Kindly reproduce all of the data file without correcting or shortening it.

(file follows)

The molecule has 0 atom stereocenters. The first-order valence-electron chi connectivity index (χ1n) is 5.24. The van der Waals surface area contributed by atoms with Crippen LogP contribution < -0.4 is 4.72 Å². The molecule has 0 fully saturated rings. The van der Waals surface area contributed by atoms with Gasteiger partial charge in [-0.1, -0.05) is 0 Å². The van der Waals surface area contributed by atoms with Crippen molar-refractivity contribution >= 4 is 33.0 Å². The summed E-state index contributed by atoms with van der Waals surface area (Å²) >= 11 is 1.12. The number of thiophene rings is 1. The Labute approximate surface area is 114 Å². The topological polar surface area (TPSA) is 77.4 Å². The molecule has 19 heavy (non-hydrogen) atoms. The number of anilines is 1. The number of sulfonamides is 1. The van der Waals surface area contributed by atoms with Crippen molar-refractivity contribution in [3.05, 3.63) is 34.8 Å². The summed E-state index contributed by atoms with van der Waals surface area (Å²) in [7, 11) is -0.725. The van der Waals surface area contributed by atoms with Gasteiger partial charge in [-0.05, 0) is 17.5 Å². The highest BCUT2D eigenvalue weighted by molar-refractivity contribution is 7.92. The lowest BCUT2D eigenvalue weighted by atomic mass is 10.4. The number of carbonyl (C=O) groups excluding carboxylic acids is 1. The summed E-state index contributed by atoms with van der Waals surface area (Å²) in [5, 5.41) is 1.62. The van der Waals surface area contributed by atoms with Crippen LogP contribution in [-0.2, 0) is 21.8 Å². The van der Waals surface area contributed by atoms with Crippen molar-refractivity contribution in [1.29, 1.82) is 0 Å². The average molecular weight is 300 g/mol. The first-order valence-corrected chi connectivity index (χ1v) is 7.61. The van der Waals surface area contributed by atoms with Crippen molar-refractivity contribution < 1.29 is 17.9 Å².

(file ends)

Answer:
The molecule has 0 atom stereocenters. The first-order valence-electron chi connectivity index (χ1n) is 5.24. The van der Waals surface area contributed by atoms with Crippen LogP contribution < -0.4 is 4.72 Å². The molecule has 0 fully saturated rings. The van der Waals surface area contributed by atoms with Gasteiger partial charge in [-0.1, -0.05) is 0 Å². The van der Waals surface area contributed by atoms with Crippen molar-refractivity contribution >= 4 is 33.0 Å². The summed E-state index contributed by atoms with van der Waals surface area (Å²) >= 11 is 1.12. The number of thiophene rings is 1. The Labute approximate surface area is 114 Å². The topological polar surface area (TPSA) is 77.4 Å². The molecule has 19 heavy (non-hydrogen) atoms. The number of anilines is 1. The number of sulfonamides is 1. The van der Waals surface area contributed by atoms with Crippen molar-refractivity contribution in [3.05, 3.63) is 34.8 Å². The summed E-state index contributed by atoms with van der Waals surface area (Å²) in [7, 11) is -0.725. The van der Waals surface area contributed by atoms with Gasteiger partial charge in [-0.05, 0) is 17.5 Å². The highest BCUT2D eigenvalue weighted by molar-refractivity contribution is 7.92. The lowest BCUT2D eigenvalue weighted by atomic mass is 10.4. The number of carbonyl (C=O) groups excluding carboxylic acids is 1. The summed E-state index contributed by atoms with van der Waals surface area (Å²) in [5, 5.41) is 1.62. The van der Waals surface area contributed by atoms with Crippen LogP contribution in [-0.2, 0) is 21.8 Å². The van der Waals surface area contributed by atoms with Crippen molar-refractivity contribution in [1.29, 1.82) is 0 Å². The average molecular weight is 300 g/mol. The first-order valence-corrected chi connectivity index (χ1v) is 7.61. The van der Waals surface area contributed by atoms with Crippen molar-refractivity contribution < 1.29 is 17.9 Å².